14. Develop Your Own Business Practices

As you eventually move from part-time to full-time freelancing you will find that a greater amount of your time is needed for things like invoicing, paying your bills, recording income, providing customer service, responding to inquiries from potential clients for pricing quotes, and other things like this. While all of these tasks are a necessary part of the business, they are all taking time that could be otherwise used to perform services that generate income. The more you can streamline your processes for these activities, the more time you will have for other work.

As you are working part-time with the idea of moving forward at some point, take some time to think about how you can handle these tasks in an organized manner that will require only small amounts of time. You may find that it saves you a lot of time to use something like FreshBooks or Billings for your finances and invoices. Each person works differently and has their own preferred methods of doing things, so find what works best for you.

15. Plan for Differentiation

As you plan for the move to full-time freelance work, one thing that you will want to consider is how you will set yourself apart from all of the other designers out there. During your work as a part-time freelancer you may be able to offer your services at lower rates than other designers, but that will likely change when you eventually move to full-time. At that point, one of the best ways to attract clients is to differentiate yourself in some way. For example, maybe you want to specialize in designing custom WordPress themes. If this is the case, by marketing yourself as a WordPress expert, when clients are in need of a custom WordPress theme they will likely contact you over another designer that does not specialize in WordPress. Of course, this is just one possible example, but the idea is that you will have an easier time attracting clients if there is something that sets you apart from the huge (and growing) number of other designers out there.

If you are able to decide on something for differentiation, take some time to think about how you could market yourself in this way. Having a particular set of skills is really not as important as being able to let others know that you have those skills and to lead them to remember you. Also, you may need to improve your skills in a particular area in order for your plan for differentiation to be effective, so you may need to dedicate time to find projects and/or work on learning in other ways.

What’s Your Experience?

For those of you who have already gone through the process of breaking in as a part-time freelancer, what things did you learn that you would like to share with our readers?

Stephen Snell is the owner and editor of Vandelay Design, a popular design blog.
  1. September 23, 2009

    These are all good points! I covered a lot of these in a post I did earlier this year called “Ditching your 9to5 to be Freelance & Fancy Free,”
    I’d add to this and my post is to establish good business practices such as rules about contracts, billing and deposits in the beginning — it may feel silly if you’re doing a lot of for-cheap projects or even free projects to get your fet wet, but it’s good to learn to get in the habit of doing those things!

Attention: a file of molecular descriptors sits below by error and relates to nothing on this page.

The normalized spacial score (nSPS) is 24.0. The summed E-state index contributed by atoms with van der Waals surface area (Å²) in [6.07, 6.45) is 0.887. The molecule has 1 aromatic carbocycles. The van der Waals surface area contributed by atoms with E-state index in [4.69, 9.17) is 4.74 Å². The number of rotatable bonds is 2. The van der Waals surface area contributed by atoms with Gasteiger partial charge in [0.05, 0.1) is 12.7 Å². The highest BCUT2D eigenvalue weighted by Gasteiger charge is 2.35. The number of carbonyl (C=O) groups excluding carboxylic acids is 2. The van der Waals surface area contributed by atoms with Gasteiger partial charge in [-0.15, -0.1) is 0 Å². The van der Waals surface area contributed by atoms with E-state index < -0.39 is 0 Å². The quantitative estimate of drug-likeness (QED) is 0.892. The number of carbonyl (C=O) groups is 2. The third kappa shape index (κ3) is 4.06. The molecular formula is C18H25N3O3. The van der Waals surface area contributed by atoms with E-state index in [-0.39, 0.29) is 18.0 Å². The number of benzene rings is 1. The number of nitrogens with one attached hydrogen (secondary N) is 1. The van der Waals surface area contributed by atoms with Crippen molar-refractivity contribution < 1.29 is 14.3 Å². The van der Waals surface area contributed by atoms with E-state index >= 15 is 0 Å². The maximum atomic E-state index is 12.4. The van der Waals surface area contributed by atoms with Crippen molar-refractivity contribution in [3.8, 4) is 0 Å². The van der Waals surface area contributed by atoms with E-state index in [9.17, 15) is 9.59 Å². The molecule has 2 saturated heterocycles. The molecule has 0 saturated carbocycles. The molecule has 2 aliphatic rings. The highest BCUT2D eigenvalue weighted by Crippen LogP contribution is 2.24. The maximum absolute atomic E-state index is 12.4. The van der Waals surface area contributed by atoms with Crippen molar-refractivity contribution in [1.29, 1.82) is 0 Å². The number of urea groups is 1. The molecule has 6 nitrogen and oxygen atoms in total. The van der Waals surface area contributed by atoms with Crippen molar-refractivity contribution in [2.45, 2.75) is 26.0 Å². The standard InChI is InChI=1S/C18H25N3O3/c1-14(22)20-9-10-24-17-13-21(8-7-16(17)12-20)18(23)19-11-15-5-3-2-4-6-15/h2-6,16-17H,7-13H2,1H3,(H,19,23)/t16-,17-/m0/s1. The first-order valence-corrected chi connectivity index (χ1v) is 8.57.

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  3. September 23, 2009

    My feeling is this. You can make over 100,000 as a full time designer. I am personally unable to make anywhere near this as a freelancer. As you get older (above 40) It does not seem feasible to continue as a freelancer considering that you better start saving some mega bucks at that point.
    I am feeling rather depressed about this because I have been a freelancer my whole life and I am now faced with having to take a FT position. Does anyone else feel this way? Are there any blog posts that address this dilemma? -d

  4. September 23, 2009

    Funny, these are pretty much the exact practices that got me started. If I could add from experience – not so much a tip or practic, but an attitude – dump the pride. Be grateful for the little jobs that start trickling in – they only lead to bigger opportunities.

  5. September 24, 2009

    Thanks for shared your experience and putting all together in this points. I felt very identified with most of the tips, I’m still learning from the experience that the Full-time freelancer will prepare me.


  6. September 24, 2009

    The key to growing a business is networking and establishing a strong reputation. I’d easily say a strong reputation is more valuable than a strong portfolio (although both are valuable).

    I’m just working with one client on a simple website and already he’s getting me a referral and that client wants to pay me twice what I’m getting now. Getting to know people is how you make your money, learning skills enables you to complete a job but what does it matter if you’re invisible? In order to succeed you have to throw yourself out there, market your personality along with your skills, and tell them why they should hire you or let your portfolio speak for you.

    I’m just doing part-time freelancing. My long term plan is actually to be a professional programmer and part-time freelancer in the future but I want to be a part-time web developer so I know the exact skills I want to develop (mainly client-side and server-side knowledge/SQL). I’d also say get to know people in real life, because they’ll trust you more over someone they don’t know online. I think a lot of people fear selling (I’m not excluded) but that’s how you grow, it’s the business side of things and it’s something you should love because you don’t want an empty wallet (who does exactly?). Networking and learning are fundamental building blocks of freelancing success is what I’ve learned. I’m always learning and I always want to learn, even in my client projects I emphasis on perfection and learning and avoid charging very high rates because I am still learning new skills). Everyone has to grow and start somewhere, eventually I’ll be blogging about my work and teaching others about my experience.